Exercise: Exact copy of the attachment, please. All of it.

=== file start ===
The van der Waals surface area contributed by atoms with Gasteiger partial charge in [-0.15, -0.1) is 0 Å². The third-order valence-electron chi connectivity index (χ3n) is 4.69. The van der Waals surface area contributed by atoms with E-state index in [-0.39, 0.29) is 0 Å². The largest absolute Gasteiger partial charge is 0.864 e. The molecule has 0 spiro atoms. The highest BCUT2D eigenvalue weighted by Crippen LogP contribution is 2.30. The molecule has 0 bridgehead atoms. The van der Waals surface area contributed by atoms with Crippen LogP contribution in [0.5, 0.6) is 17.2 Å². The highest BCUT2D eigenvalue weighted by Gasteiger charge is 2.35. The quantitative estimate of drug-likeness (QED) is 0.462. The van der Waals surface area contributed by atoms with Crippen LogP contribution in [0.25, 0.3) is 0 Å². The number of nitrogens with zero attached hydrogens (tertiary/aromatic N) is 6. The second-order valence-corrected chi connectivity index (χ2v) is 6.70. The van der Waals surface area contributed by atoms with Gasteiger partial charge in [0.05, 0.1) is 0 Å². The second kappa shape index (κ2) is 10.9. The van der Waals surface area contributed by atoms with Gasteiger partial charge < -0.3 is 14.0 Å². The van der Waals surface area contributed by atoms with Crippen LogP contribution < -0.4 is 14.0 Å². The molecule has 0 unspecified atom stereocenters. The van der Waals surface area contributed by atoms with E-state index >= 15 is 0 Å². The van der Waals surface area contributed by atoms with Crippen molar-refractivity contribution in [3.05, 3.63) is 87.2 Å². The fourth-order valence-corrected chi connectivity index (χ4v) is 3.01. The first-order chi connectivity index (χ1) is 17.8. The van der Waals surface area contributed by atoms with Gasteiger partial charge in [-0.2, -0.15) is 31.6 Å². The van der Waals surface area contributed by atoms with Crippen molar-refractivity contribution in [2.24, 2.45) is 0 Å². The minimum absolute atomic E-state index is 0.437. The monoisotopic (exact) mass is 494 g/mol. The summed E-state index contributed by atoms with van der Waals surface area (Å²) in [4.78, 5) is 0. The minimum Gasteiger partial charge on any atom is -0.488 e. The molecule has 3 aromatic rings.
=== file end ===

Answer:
The van der Waals surface area contributed by atoms with Gasteiger partial charge in [-0.15, -0.1) is 0 Å². The third-order valence-electron chi connectivity index (χ3n) is 4.69. The van der Waals surface area contributed by atoms with E-state index in [-0.39, 0.29) is 0 Å². The largest absolute Gasteiger partial charge is 0.864 e. The molecule has 0 spiro atoms. The highest BCUT2D eigenvalue weighted by Crippen LogP contribution is 2.30. The molecule has 0 bridgehead atoms. The van der Waals surface area contributed by atoms with Crippen LogP contribution in [0.5, 0.6) is 17.2 Å². The highest BCUT2D eigenvalue weighted by Gasteiger charge is 2.35. The quantitative estimate of drug-likeness (QED) is 0.462. The van der Waals surface area contributed by atoms with Crippen LogP contribution in [0.25, 0.3) is 0 Å². The number of nitrogens with zero attached hydrogens (tertiary/aromatic N) is 6. The second-order valence-corrected chi connectivity index (χ2v) is 6.70. The van der Waals surface area contributed by atoms with Gasteiger partial charge in [0.05, 0.1) is 0 Å². The second kappa shape index (κ2) is 10.9. The van der Waals surface area contributed by atoms with Gasteiger partial charge < -0.3 is 14.0 Å². The van der Waals surface area contributed by atoms with Crippen LogP contribution < -0.4 is 14.0 Å². The molecule has 0 unspecified atom stereocenters. The van der Waals surface area contributed by atoms with E-state index >= 15 is 0 Å². The van der Waals surface area contributed by atoms with Crippen molar-refractivity contribution in [3.05, 3.63) is 87.2 Å². The fourth-order valence-corrected chi connectivity index (χ4v) is 3.01. The first-order chi connectivity index (χ1) is 17.8. The van der Waals surface area contributed by atoms with Gasteiger partial charge in [-0.2, -0.15) is 31.6 Å². The van der Waals surface area contributed by atoms with Crippen molar-refractivity contribution in [2.24, 2.45) is 0 Å². The minimum absolute atomic E-state index is 0.437. The monoisotopic (exact) mass is 494 g/mol. The summed E-state index contributed by atoms with van der Waals surface area (Å²) in [4.78, 5) is 0. The minimum Gasteiger partial charge on any atom is -0.488 e. The molecule has 3 aromatic rings.